Smart parking is rapidly emerging as a popular term for applying new technology to an old problem: the urban parking crunch. Virtually all city drivers have suffered through the truly miserable experience of circling downtown blocks over and over in search of an open spot.
The necessary evil of “cruising” for parking comes with unnecessarily high costs, as experts such as UCLA Professor Donald Shoup have pointed out. After completing a one-year study in Los Angeles, Shoup found that “the search for curb parking in this 15-block district created about 950,000 excess vehicle miles of travel — equivalent to 38 trips around the earth or four trips to the moon.” This translates to 47,000 gallons of wasted gasoline, a pricey sum these days, and 73 tons of excess carbon dioxide.
Yet there is reason for hope. The Intelligent Transportation Systems (ITS) industry has been developing smart parking systems that can alleviate many of these costs by providing drivers, businesses, and metropolitan authorities the information they need to reduce wasted time, energy and money. Smartphone apps like Streetline’s Parker offer drivers the information they need to find a parking space within an easily walkable distance from their destination, providing details on street and garage parking, as well as payment options.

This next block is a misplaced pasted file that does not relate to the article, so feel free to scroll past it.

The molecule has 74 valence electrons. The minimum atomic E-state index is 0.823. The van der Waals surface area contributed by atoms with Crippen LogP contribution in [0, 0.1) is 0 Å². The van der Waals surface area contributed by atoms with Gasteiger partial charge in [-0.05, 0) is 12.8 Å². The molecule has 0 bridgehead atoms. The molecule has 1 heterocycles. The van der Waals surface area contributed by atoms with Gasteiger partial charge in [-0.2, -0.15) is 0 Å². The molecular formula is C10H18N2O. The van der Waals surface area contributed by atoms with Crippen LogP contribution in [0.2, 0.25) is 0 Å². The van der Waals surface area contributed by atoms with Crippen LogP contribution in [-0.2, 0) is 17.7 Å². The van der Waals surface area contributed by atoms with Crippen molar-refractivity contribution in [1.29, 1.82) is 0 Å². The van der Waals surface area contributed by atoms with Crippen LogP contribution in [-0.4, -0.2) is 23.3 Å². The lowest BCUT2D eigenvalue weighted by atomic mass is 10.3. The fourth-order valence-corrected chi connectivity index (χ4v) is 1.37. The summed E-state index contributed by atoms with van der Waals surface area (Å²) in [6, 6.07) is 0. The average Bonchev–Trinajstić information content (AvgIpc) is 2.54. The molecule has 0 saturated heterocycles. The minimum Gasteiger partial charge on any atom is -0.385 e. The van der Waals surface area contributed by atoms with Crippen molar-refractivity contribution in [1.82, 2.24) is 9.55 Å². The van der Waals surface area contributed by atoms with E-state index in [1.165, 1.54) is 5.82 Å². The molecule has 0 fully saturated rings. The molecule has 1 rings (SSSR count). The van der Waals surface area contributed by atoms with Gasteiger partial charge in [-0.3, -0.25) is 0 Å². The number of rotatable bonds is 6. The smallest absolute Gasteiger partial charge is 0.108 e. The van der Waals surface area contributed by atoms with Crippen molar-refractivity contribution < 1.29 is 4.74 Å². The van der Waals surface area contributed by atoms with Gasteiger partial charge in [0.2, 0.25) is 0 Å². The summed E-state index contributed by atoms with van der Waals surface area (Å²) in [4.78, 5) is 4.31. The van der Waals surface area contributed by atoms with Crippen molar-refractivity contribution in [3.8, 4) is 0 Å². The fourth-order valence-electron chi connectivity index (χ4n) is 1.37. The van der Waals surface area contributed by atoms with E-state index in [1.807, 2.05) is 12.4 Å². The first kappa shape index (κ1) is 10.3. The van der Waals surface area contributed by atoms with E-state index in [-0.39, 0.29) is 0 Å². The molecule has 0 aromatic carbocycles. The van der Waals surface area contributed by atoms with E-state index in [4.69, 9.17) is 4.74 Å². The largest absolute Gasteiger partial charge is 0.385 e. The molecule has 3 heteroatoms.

A number of automakers have also been developing their own smart parking systems. Volkswagen, BMW, and Audi all recently announced plans to incorporate parking information and services into their vehicles.
For example, Audi is working with Inrix-powered ParkMe to supply vehicle owners with the locations of nearby parking garages. Although Audi’s Audi connect system is under development, similar offerings will ultimately provide an electronic bridge between parking garages and increasingly connected vehicles, allowing drivers in the near future to reserve parking spots prior to arrival and pay for them cash-free.
Smart parking systems also provide city administrators with extremely useful data on consumer demand, which they can use to adjust meter rates, often in real-time, to price the parking supply accordingly. Shoup’s The High Cost of Free Parking is a must-read on this topic. Smart parking technologies also allow parking enforcement officers to be dispatched more efficiently to target egregious offenders, rather than punishing shoppers who get stuck in a long checkout line as Zia Yusuf, president/CEO of Streetline Inc., points out in this New York Times article. After all, one of the primary goals of smart parking is to make downtowns more inviting and convenient to visit.
Cities like San Carlos and San Mateo, both in the San Francisco Bay area, feature smart parking systems brought to consumers through a partnership between Streetline, Cisco Systems and city government. Such public-private partnerships are the key to expanding smart parking into larger municipalities like San Francisco and Los Angeles, both of which are undergoing projects to address high levels of urban traffic congestion.
Currently in its pilot phase, San Francisco’s SFpark project provides drivers with real-time information on the occupancy of over 19,000 city-owned parking spots. Drivers can use rate, location and time limit information to select their preferred spot, while on the back end, the city can modify parking rates, and thus, demand patterns to optimize occupancy.